Credit: Teerawut Punsorn
Looks like creating an openly licensable server rack design was just the beginning for the Open Compute Project, the folks who jiggered Facebook's custom data center layout and proceeded to give it to the rest of the world.
Now the OCP's setting its sights on creating what it describes as "an open, OS-agnostic top-of-rack switch."
But wait, you ask -- isn't that what others have already been doing in this space for years via SDNs and the like? What's the real special sauce here?
Answer: A switch that doesn't have a single proprietary element in it -- including the OS.
OCP's basic idea is to create a network switch that is more like a generic server box than a closed appliance. Instead of running a vendor-specific network OS (Cisco's IOS, for example), one could load it with any software one pleased, whether provided by a third party or developed in-house. It stands to reason that one of the folks in OCP's constellation of partners would also create an OS to give the switch something to do. My guess is that would be provided by OCP partner Big Switch Networks, as it already has the pieces for such a thing in place. (Other partners that could potentially create the switch include Intel, Broadcom, VMware, and Cumulus Networks.)
While OCP started with a new data center design, it has diversified a great deal in the two years since it was founded. The project not only published specs for power systems and rack designs, but for motherboards and storage gear as well. Networking gear would just be the next logical step, especially for a company with Facebook's aggressive growth, where even top-of-the-line off-the-shelf hardware wouldn't cut it anymore.
A blog post by Frank Frankovsky, chairman and president of the OCP, put it this way: "It's our hope that an open, disaggregated switch will enable a faster pace of innovation in the development of networking hardware; help software-defined networking continue to evolve and flourish; and ultimately provide consumers of these technologies with the freedom they need to build infrastructures that are flexible, scalable, and efficient across the entire stack."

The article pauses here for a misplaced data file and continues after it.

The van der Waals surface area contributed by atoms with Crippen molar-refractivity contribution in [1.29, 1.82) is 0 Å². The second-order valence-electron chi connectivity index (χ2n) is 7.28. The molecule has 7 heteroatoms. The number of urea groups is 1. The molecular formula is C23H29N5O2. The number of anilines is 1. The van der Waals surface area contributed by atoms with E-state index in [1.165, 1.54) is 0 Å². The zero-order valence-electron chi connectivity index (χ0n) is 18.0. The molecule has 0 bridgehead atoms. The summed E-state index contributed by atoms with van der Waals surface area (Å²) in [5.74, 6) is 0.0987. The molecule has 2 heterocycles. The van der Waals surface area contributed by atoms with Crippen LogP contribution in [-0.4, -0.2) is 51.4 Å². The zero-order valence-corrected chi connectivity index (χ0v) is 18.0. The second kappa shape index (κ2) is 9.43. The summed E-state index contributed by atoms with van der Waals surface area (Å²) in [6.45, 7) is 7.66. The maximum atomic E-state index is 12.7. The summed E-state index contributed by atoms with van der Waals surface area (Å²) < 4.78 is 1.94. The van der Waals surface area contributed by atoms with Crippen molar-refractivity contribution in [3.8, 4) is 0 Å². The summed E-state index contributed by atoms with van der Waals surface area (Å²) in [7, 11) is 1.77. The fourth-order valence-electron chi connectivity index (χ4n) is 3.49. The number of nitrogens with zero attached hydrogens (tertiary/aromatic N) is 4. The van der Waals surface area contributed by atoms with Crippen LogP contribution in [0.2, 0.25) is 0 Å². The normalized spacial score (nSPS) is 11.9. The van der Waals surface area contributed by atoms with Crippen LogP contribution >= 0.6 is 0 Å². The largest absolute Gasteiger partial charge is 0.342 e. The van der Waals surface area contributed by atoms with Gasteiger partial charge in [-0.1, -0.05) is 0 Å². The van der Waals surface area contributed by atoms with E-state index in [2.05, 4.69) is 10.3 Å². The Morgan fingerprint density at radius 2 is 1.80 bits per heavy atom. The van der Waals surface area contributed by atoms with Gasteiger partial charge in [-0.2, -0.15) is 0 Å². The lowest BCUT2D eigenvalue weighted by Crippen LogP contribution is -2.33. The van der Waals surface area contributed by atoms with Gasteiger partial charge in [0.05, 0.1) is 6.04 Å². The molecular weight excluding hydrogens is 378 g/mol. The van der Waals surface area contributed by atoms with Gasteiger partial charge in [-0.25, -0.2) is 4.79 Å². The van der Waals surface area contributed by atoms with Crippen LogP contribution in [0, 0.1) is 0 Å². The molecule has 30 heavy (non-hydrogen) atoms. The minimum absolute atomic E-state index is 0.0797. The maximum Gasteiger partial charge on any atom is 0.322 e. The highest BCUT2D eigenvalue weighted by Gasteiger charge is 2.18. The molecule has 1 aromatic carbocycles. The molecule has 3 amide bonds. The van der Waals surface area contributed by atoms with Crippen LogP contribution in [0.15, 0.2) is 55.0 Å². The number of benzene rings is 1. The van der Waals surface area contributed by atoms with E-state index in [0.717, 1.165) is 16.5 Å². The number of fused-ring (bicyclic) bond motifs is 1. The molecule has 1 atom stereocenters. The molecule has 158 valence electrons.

Nobody, not even Frankovsky, really knows what OCP's switch design will be like yet. That's why the OCP switch design is one item on the agenda at the first OCP Engineering Summit at MIT, being held on May 16.
Many existing bits of networking gear let you run the software of your choice on it. The Buffalo-brand router attached to the network for the very computer I'm typing this on, for instance, uses the open source DD-WRT firmware (albeit in a Buffalo-branded implementation). But the hardware design for the router itself is Buffalo's intellectual property. OCP's switch designs would be open reference designs that could be implemented by anyone -- even Facebook's competition.
In a previous era, this would have been seen as insanity. Why create something so useful, only to give it away? One reason would be to get Cisco's hand out of your pocket. But the real innovation planned around this hardware may not be in the hardware itself, but the services to be delivered through it. That's not something anyone could buy off the shelf anyway.
This story, "Open Compute Project's next target: The network," was originally published at InfoWorld.com. Get the first word on what the important tech news really means with the InfoWorld Tech Watch blog. For the latest developments in business technology news, follow InfoWorld.com on Twitter.